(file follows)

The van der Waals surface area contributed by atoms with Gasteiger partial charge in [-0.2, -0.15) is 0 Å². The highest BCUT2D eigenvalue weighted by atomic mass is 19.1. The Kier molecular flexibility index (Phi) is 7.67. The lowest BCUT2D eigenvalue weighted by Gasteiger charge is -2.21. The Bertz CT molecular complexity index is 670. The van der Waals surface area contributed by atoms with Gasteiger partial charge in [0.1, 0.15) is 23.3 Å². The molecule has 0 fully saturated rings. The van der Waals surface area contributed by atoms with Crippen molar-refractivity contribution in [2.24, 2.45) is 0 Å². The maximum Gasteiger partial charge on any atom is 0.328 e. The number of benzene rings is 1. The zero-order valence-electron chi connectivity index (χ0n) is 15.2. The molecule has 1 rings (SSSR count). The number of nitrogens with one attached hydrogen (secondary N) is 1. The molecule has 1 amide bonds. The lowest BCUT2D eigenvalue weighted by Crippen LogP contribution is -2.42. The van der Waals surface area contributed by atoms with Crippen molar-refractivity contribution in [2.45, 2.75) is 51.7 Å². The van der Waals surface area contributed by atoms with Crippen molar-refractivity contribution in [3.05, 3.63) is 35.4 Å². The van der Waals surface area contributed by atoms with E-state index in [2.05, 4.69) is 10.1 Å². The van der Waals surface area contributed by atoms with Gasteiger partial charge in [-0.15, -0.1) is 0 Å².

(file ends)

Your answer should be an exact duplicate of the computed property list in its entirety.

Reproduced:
The van der Waals surface area contributed by atoms with Gasteiger partial charge in [-0.2, -0.15) is 0 Å². The highest BCUT2D eigenvalue weighted by atomic mass is 19.1. The Kier molecular flexibility index (Phi) is 7.67. The lowest BCUT2D eigenvalue weighted by Gasteiger charge is -2.21. The Bertz CT molecular complexity index is 670. The van der Waals surface area contributed by atoms with Gasteiger partial charge in [0.1, 0.15) is 23.3 Å². The molecule has 0 fully saturated rings. The van der Waals surface area contributed by atoms with Crippen molar-refractivity contribution in [2.24, 2.45) is 0 Å². The maximum Gasteiger partial charge on any atom is 0.328 e. The number of benzene rings is 1. The zero-order valence-electron chi connectivity index (χ0n) is 15.2. The molecule has 1 rings (SSSR count). The number of nitrogens with one attached hydrogen (secondary N) is 1. The molecule has 1 amide bonds. The lowest BCUT2D eigenvalue weighted by Crippen LogP contribution is -2.42. The van der Waals surface area contributed by atoms with Crippen molar-refractivity contribution in [2.45, 2.75) is 51.7 Å². The van der Waals surface area contributed by atoms with Crippen molar-refractivity contribution in [3.05, 3.63) is 35.4 Å². The van der Waals surface area contributed by atoms with E-state index in [2.05, 4.69) is 10.1 Å². The van der Waals surface area contributed by atoms with Gasteiger partial charge in [-0.15, -0.1) is 0 Å².